He then quotes Bancroft, but as his quotation accords with our own, we need not repeat it. He concludes the English side by citing Washington's letters, wherein he says "that he considered the English territories invaded by the French, and that active war existed, as they had attacked and taken Ensign Ward prisoner; that he was ordered

to advance and repel the invaders, who on seeing his party, rushed to their arms; that, on his giving the order to fire, a combat of a quarter of an hour ensued, in which the French had ten men killed or wounded, and twenty-one taken prisoners; that he had one man killed and three wounded; that it was utterly false that Jumonville made any attempt to make it known that he was the bearer of a flag; and that there was no murder, but that it was a surprise and skirmish, common in fair warfare."

Dussieux, having thus made known the sentiments of "the enemy," then refers to French documents, especially to Contrecœur's letter to the Governor General, to the effect that, "at seven in the morning, they were surrounded, and after two discharges of musketry by the English, Jumonville, through an interpreter, intimated that he had something to say. The firing ceased; and the Indians who were present say, that while he was reading the summons, he was shot in the head, and that unless they had rushed forward to prevent it, the English would have cut the whole party to pieces."

It is to be borne in mind that Contrecœur is writing of Indians in Washington's party; Jumonville's escort consisting solely of Canadians.

Then we have the testimony of L'Abbé de L'isle de Dieu, who wrote to the Minister of Marine that he had heard, "that, when it was known that the English were on the march, an officer, with thirty-four men, was sent to summon them to retire, and that, while he was reading the summons, he was fired upon, and himself and seven others killed and the rest made prisoners; and that it was very evident that it was a cold-blooded murder." Duquesne, writing to the Minister, says, "I have assumed a great responsibility in not sending forth fire and sword, after the unjustifiable attack on Jumonville's party." Dussieux likewise says that Berger and Parent, two of Jumonville's party who had been taken prisoners,

and were returned to France in 1755, confirmed all the circumstances of the assassination, and he sums up by giving Vaudreuil's letter to the Minister, from which we extract the four following paragraphs:

"Ist. That nine men with M. de Jumonville were assassinated by Colonel Wemcheston, and his troop of Indians and New Englanders.

“2nd. That M. Drouillon, officer, two cadets and eleven Canadians were sent to London. "3rd. That Sieur Laforce, an excellent and brave Canadian, was detained a prisoner in Virginia.

"4th. That six other Canadians were sent to Martinique; two of whom, on their return, had informed him of the cruelties which had been practised on them by the English."

Further, Dussieux mentions that the affair produced a profound sensation in France and Europe, and that, four years after, Thomas published a poem in four Cantos, entitled Jumonville, in which were given all the traditions, which he was now making known, and that even Voltaire could not restrain himself, but wrote to the Marquis de Courtivron :-" As to the English, I have heard nothing more since they assassinated our officers in America, and have become pirates at sea."

Before we make any comments we prefer to give some account of what immediately followed, and which must be looked upon as a natural sequence. After his rencontre with Jumonville, Washington, while waiting for reinforcements which he immediately sent for, employed himself in making a road. The expected aid did not arrive, but he was at length joined by an independent company from South Carolina. McKay, the Captain of this, as he held his commission direct from the King, refused to recognize the authority of the Virginian commander, and declined to serve under him. In the meantime Contrecœur, determined on vengeance, collected a force of six hundred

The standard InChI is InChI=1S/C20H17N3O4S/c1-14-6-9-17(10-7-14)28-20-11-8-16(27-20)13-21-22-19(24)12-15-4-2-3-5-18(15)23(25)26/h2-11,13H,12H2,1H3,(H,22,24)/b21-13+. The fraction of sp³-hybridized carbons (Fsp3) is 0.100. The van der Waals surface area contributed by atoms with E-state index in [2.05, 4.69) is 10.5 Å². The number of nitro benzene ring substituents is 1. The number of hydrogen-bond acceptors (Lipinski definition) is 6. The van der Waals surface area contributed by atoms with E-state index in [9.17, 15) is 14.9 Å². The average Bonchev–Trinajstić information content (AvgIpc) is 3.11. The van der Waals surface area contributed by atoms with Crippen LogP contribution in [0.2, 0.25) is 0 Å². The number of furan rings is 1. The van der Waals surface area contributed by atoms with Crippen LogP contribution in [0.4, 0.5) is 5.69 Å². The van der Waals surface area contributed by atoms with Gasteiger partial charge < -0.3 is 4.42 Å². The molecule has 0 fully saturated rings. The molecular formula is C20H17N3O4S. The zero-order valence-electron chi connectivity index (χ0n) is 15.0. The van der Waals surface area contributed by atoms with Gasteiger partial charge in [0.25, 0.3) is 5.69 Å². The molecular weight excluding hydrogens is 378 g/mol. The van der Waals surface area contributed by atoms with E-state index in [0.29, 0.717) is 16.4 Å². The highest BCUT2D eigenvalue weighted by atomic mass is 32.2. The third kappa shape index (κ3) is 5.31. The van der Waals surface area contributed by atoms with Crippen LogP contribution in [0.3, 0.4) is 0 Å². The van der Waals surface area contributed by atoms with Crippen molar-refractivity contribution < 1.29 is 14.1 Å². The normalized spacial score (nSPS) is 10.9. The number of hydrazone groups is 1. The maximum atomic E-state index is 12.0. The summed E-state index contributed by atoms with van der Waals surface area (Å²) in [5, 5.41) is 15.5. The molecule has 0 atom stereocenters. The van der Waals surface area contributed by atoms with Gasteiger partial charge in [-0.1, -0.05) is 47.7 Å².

Canadians and one hundred Indians, whom he placed under the command of Coulon de Villiers, brother of Jumonville, and according to Dussieux, gave him orders to proceed at once to attack the English and to destroy them altogether if he could, or in part, in order to avenge the assassination which had been committed, in violation of the most sacred laws of civilized nations. That should the English have retired, he was to follow them as far as, in his judgment, the honour of the King's arms required, and in case he found them intrenched and saw that he was not able to attack them, then he was to ravage the country; but notwithstanding the unheardof crime of Washington, he on his part was recommended to be guilty of no cruelty, but that if he should be able to meet and defeat them, and take any prisoners, he was to send one of them to announce to the English commander, that, if he would retire. from the territory and surrender the prisoners he had taken, the French troops would be ordered not to regard them for the future as enemies. This order is dated Fort Duquesne, 28th June, just one month after the first rencontre.

Washington, not having received the reinforcements he had applied for, was unable to advance on Fort Duquesne as originally intended, but fell back on the stockade at the Great Meadows, which had been named Fort Necessity. Little judgment had been shown by him in the selection of this spot, for though the ground round the stockade had been cleared for the space of sixty yards, it was completely commanded by two eminences clothed with wood. All authorities, French and English, agree on this. These eminences were taken possession of by the enemy on the morning of the 3rd July, and every soldier found there shelter, from which he could in perfect safety, fire on the occupants of the Fort beneath. The assault was at once made and, according to Bancroft, was maintained for nine hours in the midst of heavy rain. Thirty of the Eng